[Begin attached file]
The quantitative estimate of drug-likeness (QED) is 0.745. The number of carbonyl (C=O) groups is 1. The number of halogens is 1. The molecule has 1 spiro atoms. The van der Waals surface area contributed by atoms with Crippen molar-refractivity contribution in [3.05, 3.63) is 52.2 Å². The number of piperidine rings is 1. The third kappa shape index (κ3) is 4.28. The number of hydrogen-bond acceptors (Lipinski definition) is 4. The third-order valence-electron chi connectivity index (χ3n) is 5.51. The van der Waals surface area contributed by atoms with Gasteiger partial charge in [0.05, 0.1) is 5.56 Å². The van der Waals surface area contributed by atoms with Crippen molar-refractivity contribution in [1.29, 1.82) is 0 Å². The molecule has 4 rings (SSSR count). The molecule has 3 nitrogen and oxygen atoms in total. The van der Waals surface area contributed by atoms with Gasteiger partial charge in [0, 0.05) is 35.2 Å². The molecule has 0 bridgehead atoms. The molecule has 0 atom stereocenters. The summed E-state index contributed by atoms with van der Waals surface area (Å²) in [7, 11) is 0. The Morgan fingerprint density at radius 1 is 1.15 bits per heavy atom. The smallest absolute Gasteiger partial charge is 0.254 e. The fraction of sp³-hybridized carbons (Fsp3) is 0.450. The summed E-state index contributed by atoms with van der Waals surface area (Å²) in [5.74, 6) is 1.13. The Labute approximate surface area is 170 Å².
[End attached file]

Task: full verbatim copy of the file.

The quantitative estimate of drug-likeness (QED) is 0.745. The number of carbonyl (C=O) groups is 1. The number of halogens is 1. The molecule has 1 spiro atoms. The van der Waals surface area contributed by atoms with Crippen molar-refractivity contribution in [3.05, 3.63) is 52.2 Å². The number of piperidine rings is 1. The third kappa shape index (κ3) is 4.28. The number of hydrogen-bond acceptors (Lipinski definition) is 4. The third-order valence-electron chi connectivity index (χ3n) is 5.51. The van der Waals surface area contributed by atoms with Gasteiger partial charge in [0.05, 0.1) is 5.56 Å². The van der Waals surface area contributed by atoms with Crippen molar-refractivity contribution in [1.29, 1.82) is 0 Å². The molecule has 4 rings (SSSR count). The molecule has 3 nitrogen and oxygen atoms in total. The van der Waals surface area contributed by atoms with Gasteiger partial charge in [0, 0.05) is 35.2 Å². The molecule has 0 bridgehead atoms. The molecule has 0 atom stereocenters. The summed E-state index contributed by atoms with van der Waals surface area (Å²) in [7, 11) is 0. The Morgan fingerprint density at radius 1 is 1.15 bits per heavy atom. The smallest absolute Gasteiger partial charge is 0.254 e. The fraction of sp³-hybridized carbons (Fsp3) is 0.450. The summed E-state index contributed by atoms with van der Waals surface area (Å²) in [5.74, 6) is 1.13. The Labute approximate surface area is 170 Å².